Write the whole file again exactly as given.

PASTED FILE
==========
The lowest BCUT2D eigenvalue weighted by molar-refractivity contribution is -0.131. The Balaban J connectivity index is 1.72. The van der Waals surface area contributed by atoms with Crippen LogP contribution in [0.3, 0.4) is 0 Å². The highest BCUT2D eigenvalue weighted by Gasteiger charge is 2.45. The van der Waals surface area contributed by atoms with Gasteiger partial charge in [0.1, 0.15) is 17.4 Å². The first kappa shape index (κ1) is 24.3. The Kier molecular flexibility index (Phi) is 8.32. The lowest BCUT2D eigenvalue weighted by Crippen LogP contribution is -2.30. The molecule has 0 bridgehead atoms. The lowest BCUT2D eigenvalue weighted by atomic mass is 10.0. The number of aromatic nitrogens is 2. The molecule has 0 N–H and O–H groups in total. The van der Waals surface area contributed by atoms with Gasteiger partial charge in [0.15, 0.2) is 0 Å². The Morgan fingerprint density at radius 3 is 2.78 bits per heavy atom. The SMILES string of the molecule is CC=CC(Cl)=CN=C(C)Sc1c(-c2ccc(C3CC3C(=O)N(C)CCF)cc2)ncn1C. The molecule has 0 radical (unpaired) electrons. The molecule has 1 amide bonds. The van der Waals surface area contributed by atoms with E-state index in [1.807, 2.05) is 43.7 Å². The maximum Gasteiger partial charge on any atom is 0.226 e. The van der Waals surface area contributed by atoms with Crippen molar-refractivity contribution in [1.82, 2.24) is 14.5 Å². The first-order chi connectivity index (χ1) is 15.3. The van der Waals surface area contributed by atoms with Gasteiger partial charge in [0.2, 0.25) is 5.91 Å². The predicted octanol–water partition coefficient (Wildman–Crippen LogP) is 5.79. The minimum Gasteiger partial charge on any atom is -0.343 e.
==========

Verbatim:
The lowest BCUT2D eigenvalue weighted by molar-refractivity contribution is -0.131. The Balaban J connectivity index is 1.72. The van der Waals surface area contributed by atoms with Crippen LogP contribution in [0.3, 0.4) is 0 Å². The highest BCUT2D eigenvalue weighted by Gasteiger charge is 2.45. The van der Waals surface area contributed by atoms with Gasteiger partial charge in [0.1, 0.15) is 17.4 Å². The first kappa shape index (κ1) is 24.3. The Kier molecular flexibility index (Phi) is 8.32. The lowest BCUT2D eigenvalue weighted by Crippen LogP contribution is -2.30. The molecule has 0 bridgehead atoms. The lowest BCUT2D eigenvalue weighted by atomic mass is 10.0. The number of aromatic nitrogens is 2. The molecule has 0 N–H and O–H groups in total. The van der Waals surface area contributed by atoms with Gasteiger partial charge in [0.15, 0.2) is 0 Å². The Morgan fingerprint density at radius 3 is 2.78 bits per heavy atom. The SMILES string of the molecule is CC=CC(Cl)=CN=C(C)Sc1c(-c2ccc(C3CC3C(=O)N(C)CCF)cc2)ncn1C. The molecule has 0 radical (unpaired) electrons. The molecule has 1 amide bonds. The van der Waals surface area contributed by atoms with E-state index in [1.807, 2.05) is 43.7 Å². The maximum Gasteiger partial charge on any atom is 0.226 e. The van der Waals surface area contributed by atoms with Crippen molar-refractivity contribution in [1.82, 2.24) is 14.5 Å². The first-order chi connectivity index (χ1) is 15.3. The van der Waals surface area contributed by atoms with Gasteiger partial charge in [0.2, 0.25) is 5.91 Å². The predicted octanol–water partition coefficient (Wildman–Crippen LogP) is 5.79. The minimum Gasteiger partial charge on any atom is -0.343 e.